Three years ago, when we last shared these texts together in worship, we were four months into the pandemic. We had more or less come to terms with the shock of isolation, and learned many new ways to connect with each other, and were even beginning to venture out, but not to be together indoors quite yet. As a staff, we were still working week to week, learning things we they didn’t teach us in seminary, including video editing and livestreaming. And so, we led worship, three or four or five of us here reading and preaching and playing music in this sanctuary, trusting that you were all out there on the other side of the livestream.
Three years ago, when these texts came up, since the Genesis story mentioned Paddan-Aram, for which the village where I live in Dartmouth is named, I chose to read the Genesis story against the backdrop of a 17th century stone foundation a couple of blocks from my own home. It was where the native Wampanoag and the English had negotiated a peace treaty in the summer of 1675. However, after it was signed, the delegates from Plymouth betrayed the agreement and sold many of the natives into slavery. The clash of two cultures – indigenous and immigrant — becomes more vivid when you realize that a significant piece of it happened right in your neighborhood. And also, when you realize that the story may not have happened exactly how you learned it when you were growing up.
The Genesis story of Isaac and Rebekah and their twins is similarly a story of the clash of two cultures: Isaac the Canaanite whose ancestors farmed the land and followed the tradition of passing property on to the oldest son, and Rebekah whose nomadic Mesopotamian ancestors tended their flocks, and passed on their inheritances to their youngest child. Two cultures coming together in the midst of much change. Two cultures wrestling for dominance. Which tradition would prevail? Does it have to be one or the other? Or is there a third way that honors both?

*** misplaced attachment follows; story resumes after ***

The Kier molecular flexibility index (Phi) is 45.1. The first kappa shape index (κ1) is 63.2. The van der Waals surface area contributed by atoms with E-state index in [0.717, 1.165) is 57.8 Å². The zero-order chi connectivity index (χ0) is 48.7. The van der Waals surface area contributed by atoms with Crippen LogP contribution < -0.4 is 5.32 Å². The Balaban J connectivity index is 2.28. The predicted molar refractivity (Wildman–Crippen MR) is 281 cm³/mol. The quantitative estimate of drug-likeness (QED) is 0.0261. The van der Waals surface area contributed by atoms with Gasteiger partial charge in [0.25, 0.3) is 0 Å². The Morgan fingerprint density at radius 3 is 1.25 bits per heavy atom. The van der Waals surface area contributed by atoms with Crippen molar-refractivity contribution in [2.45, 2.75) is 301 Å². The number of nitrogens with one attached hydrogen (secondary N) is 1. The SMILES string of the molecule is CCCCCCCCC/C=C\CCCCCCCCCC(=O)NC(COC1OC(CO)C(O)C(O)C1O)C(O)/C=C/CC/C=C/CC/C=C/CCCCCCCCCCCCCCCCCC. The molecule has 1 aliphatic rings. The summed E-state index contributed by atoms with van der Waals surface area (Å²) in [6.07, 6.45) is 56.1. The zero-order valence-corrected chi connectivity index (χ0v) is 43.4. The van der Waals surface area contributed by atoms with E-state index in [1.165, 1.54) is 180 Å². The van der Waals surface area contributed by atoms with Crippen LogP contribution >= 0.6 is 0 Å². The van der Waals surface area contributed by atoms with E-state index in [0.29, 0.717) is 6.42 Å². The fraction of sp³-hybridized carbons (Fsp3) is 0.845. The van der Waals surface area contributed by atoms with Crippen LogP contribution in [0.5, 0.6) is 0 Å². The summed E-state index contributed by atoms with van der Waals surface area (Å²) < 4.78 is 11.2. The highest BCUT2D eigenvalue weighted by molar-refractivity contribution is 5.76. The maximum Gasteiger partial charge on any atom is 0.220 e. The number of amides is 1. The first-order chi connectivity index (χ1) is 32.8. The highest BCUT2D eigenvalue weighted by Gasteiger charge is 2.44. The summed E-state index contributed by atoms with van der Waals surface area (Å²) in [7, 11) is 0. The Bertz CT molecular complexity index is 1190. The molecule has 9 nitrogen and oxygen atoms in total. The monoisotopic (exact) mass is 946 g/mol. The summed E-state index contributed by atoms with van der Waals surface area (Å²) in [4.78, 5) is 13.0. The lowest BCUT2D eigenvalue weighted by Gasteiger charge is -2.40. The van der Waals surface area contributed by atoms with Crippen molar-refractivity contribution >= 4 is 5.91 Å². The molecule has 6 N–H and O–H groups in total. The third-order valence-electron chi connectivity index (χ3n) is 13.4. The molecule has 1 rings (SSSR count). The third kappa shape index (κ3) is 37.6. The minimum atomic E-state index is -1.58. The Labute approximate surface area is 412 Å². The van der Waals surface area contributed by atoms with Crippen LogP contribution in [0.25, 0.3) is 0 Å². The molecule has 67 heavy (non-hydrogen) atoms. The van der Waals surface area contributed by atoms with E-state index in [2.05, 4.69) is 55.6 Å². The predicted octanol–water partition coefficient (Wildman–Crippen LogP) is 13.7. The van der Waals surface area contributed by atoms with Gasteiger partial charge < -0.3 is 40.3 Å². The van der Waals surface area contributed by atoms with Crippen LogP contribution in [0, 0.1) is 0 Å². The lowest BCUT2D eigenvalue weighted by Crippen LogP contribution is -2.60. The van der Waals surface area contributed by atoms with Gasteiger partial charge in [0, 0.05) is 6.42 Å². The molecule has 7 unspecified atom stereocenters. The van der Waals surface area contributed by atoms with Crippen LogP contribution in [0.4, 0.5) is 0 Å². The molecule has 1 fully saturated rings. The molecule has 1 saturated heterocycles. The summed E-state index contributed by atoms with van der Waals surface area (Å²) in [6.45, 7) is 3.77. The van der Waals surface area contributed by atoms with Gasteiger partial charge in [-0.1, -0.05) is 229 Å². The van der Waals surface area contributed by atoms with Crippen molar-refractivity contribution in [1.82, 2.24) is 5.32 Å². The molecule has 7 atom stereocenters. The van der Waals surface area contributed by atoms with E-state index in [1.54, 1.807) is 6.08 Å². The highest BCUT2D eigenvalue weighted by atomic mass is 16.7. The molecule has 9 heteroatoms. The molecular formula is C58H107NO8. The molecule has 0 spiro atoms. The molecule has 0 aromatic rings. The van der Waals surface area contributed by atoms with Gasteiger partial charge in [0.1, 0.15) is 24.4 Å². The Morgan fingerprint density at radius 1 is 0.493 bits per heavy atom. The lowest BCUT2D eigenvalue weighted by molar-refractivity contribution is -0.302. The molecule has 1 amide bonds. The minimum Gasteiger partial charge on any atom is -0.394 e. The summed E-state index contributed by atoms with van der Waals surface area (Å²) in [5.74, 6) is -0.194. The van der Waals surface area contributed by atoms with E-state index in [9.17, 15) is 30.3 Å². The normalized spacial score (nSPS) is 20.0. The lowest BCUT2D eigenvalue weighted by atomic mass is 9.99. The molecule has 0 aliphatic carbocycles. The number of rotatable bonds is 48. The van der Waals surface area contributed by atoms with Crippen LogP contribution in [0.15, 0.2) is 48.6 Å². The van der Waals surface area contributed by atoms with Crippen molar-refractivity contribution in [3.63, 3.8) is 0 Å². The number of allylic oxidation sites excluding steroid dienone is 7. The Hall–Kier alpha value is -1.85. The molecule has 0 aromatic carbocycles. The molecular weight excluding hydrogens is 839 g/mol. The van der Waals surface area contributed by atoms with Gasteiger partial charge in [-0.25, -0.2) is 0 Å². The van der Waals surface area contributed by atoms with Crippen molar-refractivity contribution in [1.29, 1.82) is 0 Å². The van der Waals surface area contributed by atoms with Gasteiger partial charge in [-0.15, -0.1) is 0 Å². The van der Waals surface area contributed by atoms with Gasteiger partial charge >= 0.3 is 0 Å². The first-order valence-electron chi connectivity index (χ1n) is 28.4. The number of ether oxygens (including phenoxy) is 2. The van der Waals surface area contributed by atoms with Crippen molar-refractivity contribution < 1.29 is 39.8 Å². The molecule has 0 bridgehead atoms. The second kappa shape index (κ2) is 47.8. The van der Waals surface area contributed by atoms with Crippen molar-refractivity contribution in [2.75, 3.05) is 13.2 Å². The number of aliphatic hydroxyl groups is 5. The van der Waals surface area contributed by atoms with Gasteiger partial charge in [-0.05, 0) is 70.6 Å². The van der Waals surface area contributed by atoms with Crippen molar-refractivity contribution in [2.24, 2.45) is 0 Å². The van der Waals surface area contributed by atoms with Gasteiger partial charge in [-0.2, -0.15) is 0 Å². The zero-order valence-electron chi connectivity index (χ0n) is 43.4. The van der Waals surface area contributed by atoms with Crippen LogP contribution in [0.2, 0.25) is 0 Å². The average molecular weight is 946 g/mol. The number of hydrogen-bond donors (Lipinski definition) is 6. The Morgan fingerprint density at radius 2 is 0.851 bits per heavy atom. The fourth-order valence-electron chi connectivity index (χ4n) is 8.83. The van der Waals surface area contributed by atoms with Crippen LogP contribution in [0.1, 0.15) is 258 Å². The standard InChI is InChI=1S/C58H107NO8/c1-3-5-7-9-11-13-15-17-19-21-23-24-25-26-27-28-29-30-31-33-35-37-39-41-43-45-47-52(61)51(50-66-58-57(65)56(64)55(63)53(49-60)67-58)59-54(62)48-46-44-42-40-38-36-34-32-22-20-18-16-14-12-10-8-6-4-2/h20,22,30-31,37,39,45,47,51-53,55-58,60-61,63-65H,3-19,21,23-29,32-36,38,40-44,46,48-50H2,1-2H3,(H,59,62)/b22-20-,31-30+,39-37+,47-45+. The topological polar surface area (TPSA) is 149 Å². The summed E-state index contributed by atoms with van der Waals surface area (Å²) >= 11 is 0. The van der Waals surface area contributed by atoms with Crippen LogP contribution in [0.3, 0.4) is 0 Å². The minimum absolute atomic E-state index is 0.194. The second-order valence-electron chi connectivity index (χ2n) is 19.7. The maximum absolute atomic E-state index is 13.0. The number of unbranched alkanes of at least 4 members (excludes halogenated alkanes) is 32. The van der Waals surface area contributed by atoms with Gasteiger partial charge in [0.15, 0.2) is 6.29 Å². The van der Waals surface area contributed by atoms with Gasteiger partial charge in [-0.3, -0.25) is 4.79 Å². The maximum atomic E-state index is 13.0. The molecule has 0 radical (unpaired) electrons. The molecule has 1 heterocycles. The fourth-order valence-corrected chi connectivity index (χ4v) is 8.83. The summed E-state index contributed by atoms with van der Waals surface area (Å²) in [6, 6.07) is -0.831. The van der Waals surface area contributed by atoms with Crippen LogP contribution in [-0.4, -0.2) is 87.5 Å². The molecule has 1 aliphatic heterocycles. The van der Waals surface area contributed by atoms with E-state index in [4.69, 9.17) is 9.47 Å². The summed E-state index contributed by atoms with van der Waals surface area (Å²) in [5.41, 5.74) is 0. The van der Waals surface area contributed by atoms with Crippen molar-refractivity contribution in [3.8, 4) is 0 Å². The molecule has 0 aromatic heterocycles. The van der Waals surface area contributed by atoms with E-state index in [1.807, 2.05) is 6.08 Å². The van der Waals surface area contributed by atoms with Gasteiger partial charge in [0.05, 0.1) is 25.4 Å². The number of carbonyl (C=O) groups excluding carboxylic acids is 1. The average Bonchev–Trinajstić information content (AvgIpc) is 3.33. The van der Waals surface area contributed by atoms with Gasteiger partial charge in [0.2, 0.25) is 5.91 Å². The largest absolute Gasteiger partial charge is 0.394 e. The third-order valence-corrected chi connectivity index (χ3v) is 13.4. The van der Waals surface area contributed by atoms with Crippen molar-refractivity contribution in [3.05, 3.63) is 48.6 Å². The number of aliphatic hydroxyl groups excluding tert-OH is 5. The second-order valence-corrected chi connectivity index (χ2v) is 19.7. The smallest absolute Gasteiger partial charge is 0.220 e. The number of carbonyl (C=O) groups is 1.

Also, three years ago, when the lectionary brought us this story, it was just a few weeks after George Floyd was murdered. Our outrage propelled many of us out of our isolation and into the streets to march together and demand change, yet again. As we have learned more about the issues of community and policing, of the economic elements that underpin both the extreme poverty and extreme wealth of our present day, of education and opportunity, environment health and safety, it has been overwhelming and difficult to know where to focus. Like Isaiah says, our hearts have indeed grown dull, our ears hard of hearing, and we have shut our eyes.
So now that these stories of the sower and of Esau and Jacob and their parents have come around again, it gives us an opportunity to wonder if we’ve made any progress at all in the last three years. Some days it feels like the world is falling apart even more rapidly. Other days, we realize how much we’ve learned and grown. At the risk of being dismissed as ever the optimist, what have we gained since 2020? I thought of a few things, and I’m sure you can add others.
- In our government, we have our first indigenous cabinet member, Secretary of the Interior, Deb Haaland, in charge of overseeing indigenous priorities, natural resources, and upholding the obligations of the many treaties that we have agreed to over the centuries.
- There is more and more renewable energy being produced, and more awareness of the importance of mitigating the climate change that is more and more obvious every year.
- We have learned together about the legacy of Harriet Jacobs and the importance of Bob Moses’ Algebra Project for educational equity.